Red or white? Healthy humans need both
When it comes to wine, we can choose red or white depending on our tastes. With blood cells, however, we need both red and white in order to stay healthy and function well.
Spending time in space is known to cause changes in these blood cells. We don't yet know for sure what causes this, but scientists suspect it may be due to how microgravity affects bone marrow. MARROW, a Canadian investigation recently launched to the International Space Station, will explore those effects. The results could lead to better mitigation strategies for spaceflight and crew return to Earth and gravity. The investigation also could advance understanding of how to minimize the effects of decreased activity in people with limited mobility or on bed rest on Earth.
Bone marrow contains cells that produce fat, erythrocytes (red blood cells) and leukocytes (white blood cells) within a confined and limited space. Previous research has shown that fat cells accumulate in marrow during life and more so during prolonged bed rest on Earth, an accumulation that comes at the expense of those blood-producing cells.
Red blood cells deliver oxygen to all the cells of the body and a lack of sufficient red blood cells results in anemia, which can affect physical and mental functions necessary on a space mission. This condition has been documented in astronauts after return to Earth and is known as "space anemia."
White blood cells defend the body against infection and remove abnormal cells from the blood, thus helping to prevent cancer. That function is especially important for astronauts, who are exposed to increased radiation in space.
The investigation, funded by the Canadian Space Agency, will measure bone marrow fat pre- and post-flight using magnetic resonance. Researchers will analyze red and white blood cell function during flight as well as pre- and post-flight. They will measure red blood cell function by analyzing the breath of crew members, since the concentration of carbon monoxide in the breath indicates the extent of breakdown of red blood cells.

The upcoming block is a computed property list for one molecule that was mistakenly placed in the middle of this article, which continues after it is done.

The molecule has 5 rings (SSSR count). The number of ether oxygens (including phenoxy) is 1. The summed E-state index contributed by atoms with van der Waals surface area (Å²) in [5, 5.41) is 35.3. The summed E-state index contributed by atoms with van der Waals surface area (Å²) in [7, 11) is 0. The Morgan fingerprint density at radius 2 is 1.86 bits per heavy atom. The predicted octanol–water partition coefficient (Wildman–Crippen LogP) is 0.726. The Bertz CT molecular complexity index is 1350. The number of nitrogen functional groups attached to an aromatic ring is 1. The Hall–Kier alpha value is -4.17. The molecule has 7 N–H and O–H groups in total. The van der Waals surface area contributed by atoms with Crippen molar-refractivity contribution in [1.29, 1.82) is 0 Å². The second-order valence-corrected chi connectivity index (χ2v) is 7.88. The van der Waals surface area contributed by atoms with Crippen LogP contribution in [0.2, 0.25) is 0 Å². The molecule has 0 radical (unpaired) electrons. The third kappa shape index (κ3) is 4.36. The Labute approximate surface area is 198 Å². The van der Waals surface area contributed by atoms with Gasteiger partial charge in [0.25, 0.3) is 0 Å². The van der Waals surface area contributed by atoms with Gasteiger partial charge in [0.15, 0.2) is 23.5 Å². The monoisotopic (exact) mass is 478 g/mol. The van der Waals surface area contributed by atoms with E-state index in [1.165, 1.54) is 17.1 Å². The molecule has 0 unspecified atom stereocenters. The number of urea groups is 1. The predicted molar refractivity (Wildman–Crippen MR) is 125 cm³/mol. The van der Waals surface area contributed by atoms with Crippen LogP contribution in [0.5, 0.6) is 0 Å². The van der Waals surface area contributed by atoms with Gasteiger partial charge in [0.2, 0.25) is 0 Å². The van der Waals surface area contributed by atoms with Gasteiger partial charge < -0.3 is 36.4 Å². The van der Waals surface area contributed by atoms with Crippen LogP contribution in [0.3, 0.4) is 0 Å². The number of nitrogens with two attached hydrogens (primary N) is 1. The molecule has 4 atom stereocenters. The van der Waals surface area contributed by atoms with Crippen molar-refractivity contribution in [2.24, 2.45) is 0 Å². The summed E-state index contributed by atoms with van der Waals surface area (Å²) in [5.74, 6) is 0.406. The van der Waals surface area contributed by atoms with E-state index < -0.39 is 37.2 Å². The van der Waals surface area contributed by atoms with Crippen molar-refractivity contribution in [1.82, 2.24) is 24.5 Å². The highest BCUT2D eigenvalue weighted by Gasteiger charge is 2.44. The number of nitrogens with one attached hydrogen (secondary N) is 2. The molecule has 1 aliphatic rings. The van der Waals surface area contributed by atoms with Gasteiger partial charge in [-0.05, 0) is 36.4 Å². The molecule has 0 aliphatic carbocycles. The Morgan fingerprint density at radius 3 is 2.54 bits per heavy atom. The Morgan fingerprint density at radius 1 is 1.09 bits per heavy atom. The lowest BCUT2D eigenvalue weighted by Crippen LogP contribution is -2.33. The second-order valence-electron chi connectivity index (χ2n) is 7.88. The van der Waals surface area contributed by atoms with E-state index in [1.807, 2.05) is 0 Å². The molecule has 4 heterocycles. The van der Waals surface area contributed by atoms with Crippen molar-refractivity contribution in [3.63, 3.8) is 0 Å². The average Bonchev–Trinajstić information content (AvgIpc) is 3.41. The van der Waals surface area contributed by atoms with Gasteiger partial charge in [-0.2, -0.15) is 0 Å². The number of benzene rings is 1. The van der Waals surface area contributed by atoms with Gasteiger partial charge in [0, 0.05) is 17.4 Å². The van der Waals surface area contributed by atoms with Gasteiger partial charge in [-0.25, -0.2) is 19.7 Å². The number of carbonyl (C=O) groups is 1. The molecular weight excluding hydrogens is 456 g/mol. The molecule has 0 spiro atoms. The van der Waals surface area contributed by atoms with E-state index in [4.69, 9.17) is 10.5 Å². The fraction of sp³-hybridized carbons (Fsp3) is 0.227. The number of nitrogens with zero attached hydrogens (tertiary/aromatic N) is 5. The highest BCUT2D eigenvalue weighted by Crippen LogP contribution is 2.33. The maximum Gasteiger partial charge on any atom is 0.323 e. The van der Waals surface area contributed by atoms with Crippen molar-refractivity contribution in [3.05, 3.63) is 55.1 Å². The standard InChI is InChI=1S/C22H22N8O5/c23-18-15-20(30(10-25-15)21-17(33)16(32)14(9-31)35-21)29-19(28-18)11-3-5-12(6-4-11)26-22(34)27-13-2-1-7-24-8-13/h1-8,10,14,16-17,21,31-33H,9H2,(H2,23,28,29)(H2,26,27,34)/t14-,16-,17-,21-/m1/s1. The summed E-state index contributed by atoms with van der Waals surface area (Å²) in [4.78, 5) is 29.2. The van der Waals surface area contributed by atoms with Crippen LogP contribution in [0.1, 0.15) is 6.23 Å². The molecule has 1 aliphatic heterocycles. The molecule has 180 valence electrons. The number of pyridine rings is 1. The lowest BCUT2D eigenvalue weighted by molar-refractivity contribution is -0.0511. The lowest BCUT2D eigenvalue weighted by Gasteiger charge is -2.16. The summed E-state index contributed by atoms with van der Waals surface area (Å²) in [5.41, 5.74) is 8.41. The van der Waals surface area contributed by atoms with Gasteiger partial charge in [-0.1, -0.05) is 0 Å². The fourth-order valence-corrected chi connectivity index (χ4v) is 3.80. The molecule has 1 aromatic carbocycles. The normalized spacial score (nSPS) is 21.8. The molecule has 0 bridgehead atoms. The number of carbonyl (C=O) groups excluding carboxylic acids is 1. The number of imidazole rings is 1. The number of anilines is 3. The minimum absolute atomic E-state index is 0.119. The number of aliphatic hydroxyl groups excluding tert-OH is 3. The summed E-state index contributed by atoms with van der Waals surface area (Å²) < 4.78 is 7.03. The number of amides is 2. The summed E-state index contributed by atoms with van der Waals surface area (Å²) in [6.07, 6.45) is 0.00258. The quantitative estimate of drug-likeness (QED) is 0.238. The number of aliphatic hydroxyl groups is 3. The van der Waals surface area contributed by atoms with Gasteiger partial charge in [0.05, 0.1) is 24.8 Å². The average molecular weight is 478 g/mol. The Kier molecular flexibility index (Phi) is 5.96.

For white blood cell function, investigators will analyze genetic expression, explained co-investigator Dr. Odette Laneuville, also at the University of Ottawa, taking multiple profiles of gene expression over time. This will help identify specific genes that change in microgravity.
"One important component of the investigation is looking at reversibility, whether bone marrow composition returns to preflight levels and blood cell production recovers once crews return to Earth or land on another planet," said Trudel. "The results from this investigation could guide the search for specific countermeasures, such as exercise, or pharmacological or genetic treatments, as well as preventative interventions."
Accelerated fat accumulation was identified in previous research that measured fat in blood-producing bones during a specific form of bedrest used to simulate microgravity. Lack of physical activity - and therefore lack of mechanical stimulation of bone - could somehow flip a switch in stem cells that can become either bone or fat, pushing them toward becoming the latter.
On Earth, fat accumulation in bone marrow and changes in blood cell function are associated with normal aging, conditions such as paralysis and osteoporosis, and prolonged periods of bed rest or limited mobility. So future space explorers and those of us on the ground will benefit from learning more about how to keep both red and white blood cells functioning well.